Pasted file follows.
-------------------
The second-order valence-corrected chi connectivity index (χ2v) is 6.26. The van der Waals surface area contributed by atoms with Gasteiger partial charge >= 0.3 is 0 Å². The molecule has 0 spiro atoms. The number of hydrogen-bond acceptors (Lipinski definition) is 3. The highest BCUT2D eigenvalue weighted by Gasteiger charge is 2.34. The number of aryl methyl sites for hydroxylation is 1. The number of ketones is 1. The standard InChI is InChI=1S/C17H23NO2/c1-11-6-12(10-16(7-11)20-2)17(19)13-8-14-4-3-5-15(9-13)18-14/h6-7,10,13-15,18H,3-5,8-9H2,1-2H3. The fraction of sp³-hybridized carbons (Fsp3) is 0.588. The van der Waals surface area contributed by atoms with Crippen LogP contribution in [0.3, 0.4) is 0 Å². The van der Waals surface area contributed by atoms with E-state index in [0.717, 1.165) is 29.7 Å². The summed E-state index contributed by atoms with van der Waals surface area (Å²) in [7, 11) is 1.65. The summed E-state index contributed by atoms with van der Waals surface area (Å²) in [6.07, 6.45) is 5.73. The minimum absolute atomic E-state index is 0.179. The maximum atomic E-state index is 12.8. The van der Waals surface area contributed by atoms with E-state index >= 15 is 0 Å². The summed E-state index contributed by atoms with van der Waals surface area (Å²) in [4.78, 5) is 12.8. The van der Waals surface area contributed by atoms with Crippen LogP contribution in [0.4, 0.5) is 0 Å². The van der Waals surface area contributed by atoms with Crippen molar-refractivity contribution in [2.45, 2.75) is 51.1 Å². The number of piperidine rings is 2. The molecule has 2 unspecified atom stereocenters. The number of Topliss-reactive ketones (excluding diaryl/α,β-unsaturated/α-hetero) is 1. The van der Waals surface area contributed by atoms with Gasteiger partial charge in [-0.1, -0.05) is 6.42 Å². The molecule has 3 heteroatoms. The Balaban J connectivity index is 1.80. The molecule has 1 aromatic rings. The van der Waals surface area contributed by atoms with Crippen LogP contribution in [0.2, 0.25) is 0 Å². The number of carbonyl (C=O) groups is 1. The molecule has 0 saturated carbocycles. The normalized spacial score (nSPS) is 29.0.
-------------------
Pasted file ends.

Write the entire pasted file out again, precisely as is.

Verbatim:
The second-order valence-corrected chi connectivity index (χ2v) is 6.26. The van der Waals surface area contributed by atoms with Gasteiger partial charge >= 0.3 is 0 Å². The molecule has 0 spiro atoms. The number of hydrogen-bond acceptors (Lipinski definition) is 3. The highest BCUT2D eigenvalue weighted by Gasteiger charge is 2.34. The number of aryl methyl sites for hydroxylation is 1. The number of ketones is 1. The standard InChI is InChI=1S/C17H23NO2/c1-11-6-12(10-16(7-11)20-2)17(19)13-8-14-4-3-5-15(9-13)18-14/h6-7,10,13-15,18H,3-5,8-9H2,1-2H3. The fraction of sp³-hybridized carbons (Fsp3) is 0.588. The van der Waals surface area contributed by atoms with Crippen LogP contribution in [0.3, 0.4) is 0 Å². The van der Waals surface area contributed by atoms with E-state index in [0.717, 1.165) is 29.7 Å². The summed E-state index contributed by atoms with van der Waals surface area (Å²) in [7, 11) is 1.65. The summed E-state index contributed by atoms with van der Waals surface area (Å²) in [6.07, 6.45) is 5.73. The minimum absolute atomic E-state index is 0.179. The maximum atomic E-state index is 12.8. The van der Waals surface area contributed by atoms with E-state index >= 15 is 0 Å². The summed E-state index contributed by atoms with van der Waals surface area (Å²) in [4.78, 5) is 12.8. The van der Waals surface area contributed by atoms with Crippen LogP contribution in [0.4, 0.5) is 0 Å². The van der Waals surface area contributed by atoms with Crippen molar-refractivity contribution in [2.45, 2.75) is 51.1 Å². The number of piperidine rings is 2. The molecule has 2 unspecified atom stereocenters. The number of Topliss-reactive ketones (excluding diaryl/α,β-unsaturated/α-hetero) is 1. The van der Waals surface area contributed by atoms with Gasteiger partial charge in [-0.1, -0.05) is 6.42 Å². The molecule has 3 heteroatoms. The Balaban J connectivity index is 1.80. The molecule has 1 aromatic rings. The van der Waals surface area contributed by atoms with Crippen LogP contribution in [0.2, 0.25) is 0 Å². The number of carbonyl (C=O) groups is 1. The molecule has 0 saturated carbocycles. The normalized spacial score (nSPS) is 29.0.